Student Health Services
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The Patch

How Does it Work?

The patch prevents pregnancy the same way as the pill. The ovary does not release and egg to be fertilized, and the cervical mucus also thickens, making it more difficult for sperm to enter the uterus. Progesterin and estrogen are released through the skin into the bloodstream.

How Well Does it Work?

The patch has a 99% success rate if used properly. Women wear a single patch for seven days before replacing it, giving them the convenience of not having to remember to take a pill each day. The patch offers no protection against STD’s.

What Are the Advantages?

  • More regular periods
  • Convenient and easy to remember
  • Patch can be applied to upper arm, abdomen, upper torso, or buttocks. Should not be used on areas where cream, lotion, or make-up will be used. This can affect the adhesiveness.

Who Should Not Use the Patch?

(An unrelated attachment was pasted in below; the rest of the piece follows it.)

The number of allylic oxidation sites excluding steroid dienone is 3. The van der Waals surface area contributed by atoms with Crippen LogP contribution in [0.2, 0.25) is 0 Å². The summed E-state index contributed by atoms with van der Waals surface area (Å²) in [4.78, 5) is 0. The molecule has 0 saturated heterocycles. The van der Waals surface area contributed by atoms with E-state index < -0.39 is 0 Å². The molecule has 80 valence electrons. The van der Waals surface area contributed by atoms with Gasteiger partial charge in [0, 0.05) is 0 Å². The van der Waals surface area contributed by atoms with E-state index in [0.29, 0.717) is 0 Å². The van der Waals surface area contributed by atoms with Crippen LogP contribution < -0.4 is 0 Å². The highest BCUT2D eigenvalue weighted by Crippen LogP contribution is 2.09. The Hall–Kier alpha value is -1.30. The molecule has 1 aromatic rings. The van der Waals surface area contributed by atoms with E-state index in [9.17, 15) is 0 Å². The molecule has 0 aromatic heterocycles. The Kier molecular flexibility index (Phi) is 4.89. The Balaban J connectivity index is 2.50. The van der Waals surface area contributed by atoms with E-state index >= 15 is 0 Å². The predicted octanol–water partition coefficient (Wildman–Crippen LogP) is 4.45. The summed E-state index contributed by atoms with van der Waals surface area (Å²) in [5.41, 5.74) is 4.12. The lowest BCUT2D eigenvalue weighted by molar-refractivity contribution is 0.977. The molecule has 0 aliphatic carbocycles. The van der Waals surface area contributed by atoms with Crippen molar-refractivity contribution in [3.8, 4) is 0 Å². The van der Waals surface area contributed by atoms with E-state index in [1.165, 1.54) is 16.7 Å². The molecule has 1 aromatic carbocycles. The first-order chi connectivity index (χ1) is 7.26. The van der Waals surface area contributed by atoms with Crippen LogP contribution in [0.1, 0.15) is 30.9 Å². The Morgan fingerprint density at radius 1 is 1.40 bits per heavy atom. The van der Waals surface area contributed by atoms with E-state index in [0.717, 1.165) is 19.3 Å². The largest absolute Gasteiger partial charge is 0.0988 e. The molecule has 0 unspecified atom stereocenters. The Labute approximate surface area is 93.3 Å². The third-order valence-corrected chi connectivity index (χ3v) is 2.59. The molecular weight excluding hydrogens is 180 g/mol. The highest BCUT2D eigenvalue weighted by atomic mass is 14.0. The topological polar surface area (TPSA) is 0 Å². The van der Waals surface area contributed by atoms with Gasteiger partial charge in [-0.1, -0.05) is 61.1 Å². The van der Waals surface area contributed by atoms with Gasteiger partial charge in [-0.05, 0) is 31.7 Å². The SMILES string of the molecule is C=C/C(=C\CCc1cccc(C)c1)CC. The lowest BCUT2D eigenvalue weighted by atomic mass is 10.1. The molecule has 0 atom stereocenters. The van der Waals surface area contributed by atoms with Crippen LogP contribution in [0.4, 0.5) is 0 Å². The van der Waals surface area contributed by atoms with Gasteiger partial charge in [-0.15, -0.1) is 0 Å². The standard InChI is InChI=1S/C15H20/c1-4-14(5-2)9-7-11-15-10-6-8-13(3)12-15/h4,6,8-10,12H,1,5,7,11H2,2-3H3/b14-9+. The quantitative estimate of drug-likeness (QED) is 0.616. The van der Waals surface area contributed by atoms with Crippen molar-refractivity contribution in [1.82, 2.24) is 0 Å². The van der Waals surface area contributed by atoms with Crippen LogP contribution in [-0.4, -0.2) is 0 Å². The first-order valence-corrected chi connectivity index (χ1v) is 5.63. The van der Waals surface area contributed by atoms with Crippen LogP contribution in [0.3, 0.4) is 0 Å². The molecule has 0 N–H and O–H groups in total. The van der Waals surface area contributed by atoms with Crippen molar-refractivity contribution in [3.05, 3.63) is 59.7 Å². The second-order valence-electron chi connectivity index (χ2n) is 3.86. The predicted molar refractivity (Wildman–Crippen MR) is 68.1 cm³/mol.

• Women with a history of heart attack, stroke, or diagnosed with heart disease
  • Women susceptible to blot clots in the legs, lungs, or eyes
  • Women who regularly experience chest pain (angina pectoris)
  • Women with a know or suspected pregnancy
  • Diabetics
  • Women with a benign or cancerous liver tumor
  • Women with headaches due to neurological symptoms
  • Women who smoke

What Are Some Common Side Effects?

  • Menstrual/Abdominal Pain
  • Nausea
  • Weight gain (patients gained an average of 4 pounds their first year)
  • Breast tenderness
  • Skin sensitivity at application site

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